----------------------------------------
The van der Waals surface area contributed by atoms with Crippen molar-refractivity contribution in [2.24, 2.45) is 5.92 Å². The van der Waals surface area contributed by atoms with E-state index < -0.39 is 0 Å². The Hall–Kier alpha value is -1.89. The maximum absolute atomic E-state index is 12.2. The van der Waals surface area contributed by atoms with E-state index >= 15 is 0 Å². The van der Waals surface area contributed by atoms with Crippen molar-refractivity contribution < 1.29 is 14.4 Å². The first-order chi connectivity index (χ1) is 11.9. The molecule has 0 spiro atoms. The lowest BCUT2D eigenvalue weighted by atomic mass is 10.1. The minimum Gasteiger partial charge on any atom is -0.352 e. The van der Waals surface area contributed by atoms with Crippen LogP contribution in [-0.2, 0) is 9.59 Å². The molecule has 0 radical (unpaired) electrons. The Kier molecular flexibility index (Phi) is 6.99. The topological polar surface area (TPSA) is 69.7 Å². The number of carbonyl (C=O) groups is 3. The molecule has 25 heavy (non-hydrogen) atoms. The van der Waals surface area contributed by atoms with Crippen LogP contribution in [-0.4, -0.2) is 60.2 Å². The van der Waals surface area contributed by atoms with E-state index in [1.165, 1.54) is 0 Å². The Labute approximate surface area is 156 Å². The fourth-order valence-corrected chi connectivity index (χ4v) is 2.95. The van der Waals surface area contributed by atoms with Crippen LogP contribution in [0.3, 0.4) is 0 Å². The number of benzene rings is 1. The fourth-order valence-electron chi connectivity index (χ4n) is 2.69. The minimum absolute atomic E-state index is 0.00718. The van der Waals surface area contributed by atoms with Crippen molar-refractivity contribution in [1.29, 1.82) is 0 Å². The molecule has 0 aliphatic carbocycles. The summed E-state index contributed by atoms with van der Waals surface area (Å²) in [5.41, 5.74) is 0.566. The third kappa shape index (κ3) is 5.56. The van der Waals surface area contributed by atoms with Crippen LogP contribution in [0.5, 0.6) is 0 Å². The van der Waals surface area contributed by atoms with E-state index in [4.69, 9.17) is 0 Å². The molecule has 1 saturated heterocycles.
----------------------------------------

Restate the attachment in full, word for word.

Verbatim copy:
The van der Waals surface area contributed by atoms with Crippen molar-refractivity contribution in [2.24, 2.45) is 5.92 Å². The van der Waals surface area contributed by atoms with E-state index < -0.39 is 0 Å². The Hall–Kier alpha value is -1.89. The maximum absolute atomic E-state index is 12.2. The van der Waals surface area contributed by atoms with E-state index >= 15 is 0 Å². The van der Waals surface area contributed by atoms with Crippen molar-refractivity contribution < 1.29 is 14.4 Å². The first-order chi connectivity index (χ1) is 11.9. The molecule has 0 spiro atoms. The lowest BCUT2D eigenvalue weighted by atomic mass is 10.1. The minimum Gasteiger partial charge on any atom is -0.352 e. The van der Waals surface area contributed by atoms with Crippen LogP contribution in [-0.2, 0) is 9.59 Å². The molecule has 0 radical (unpaired) electrons. The Kier molecular flexibility index (Phi) is 6.99. The topological polar surface area (TPSA) is 69.7 Å². The number of carbonyl (C=O) groups is 3. The molecule has 25 heavy (non-hydrogen) atoms. The van der Waals surface area contributed by atoms with Crippen LogP contribution in [-0.4, -0.2) is 60.2 Å². The van der Waals surface area contributed by atoms with E-state index in [1.165, 1.54) is 0 Å². The Labute approximate surface area is 156 Å². The fourth-order valence-corrected chi connectivity index (χ4v) is 2.95. The van der Waals surface area contributed by atoms with Crippen LogP contribution in [0.3, 0.4) is 0 Å². The number of benzene rings is 1. The fourth-order valence-electron chi connectivity index (χ4n) is 2.69. The minimum absolute atomic E-state index is 0.00718. The van der Waals surface area contributed by atoms with Crippen molar-refractivity contribution in [1.29, 1.82) is 0 Å². The molecule has 0 aliphatic carbocycles. The summed E-state index contributed by atoms with van der Waals surface area (Å²) in [5.41, 5.74) is 0.566. The third kappa shape index (κ3) is 5.56. The van der Waals surface area contributed by atoms with Crippen LogP contribution in [0.5, 0.6) is 0 Å². The van der Waals surface area contributed by atoms with E-state index in [4.69, 9.17) is 0 Å². The molecule has 1 saturated heterocycles.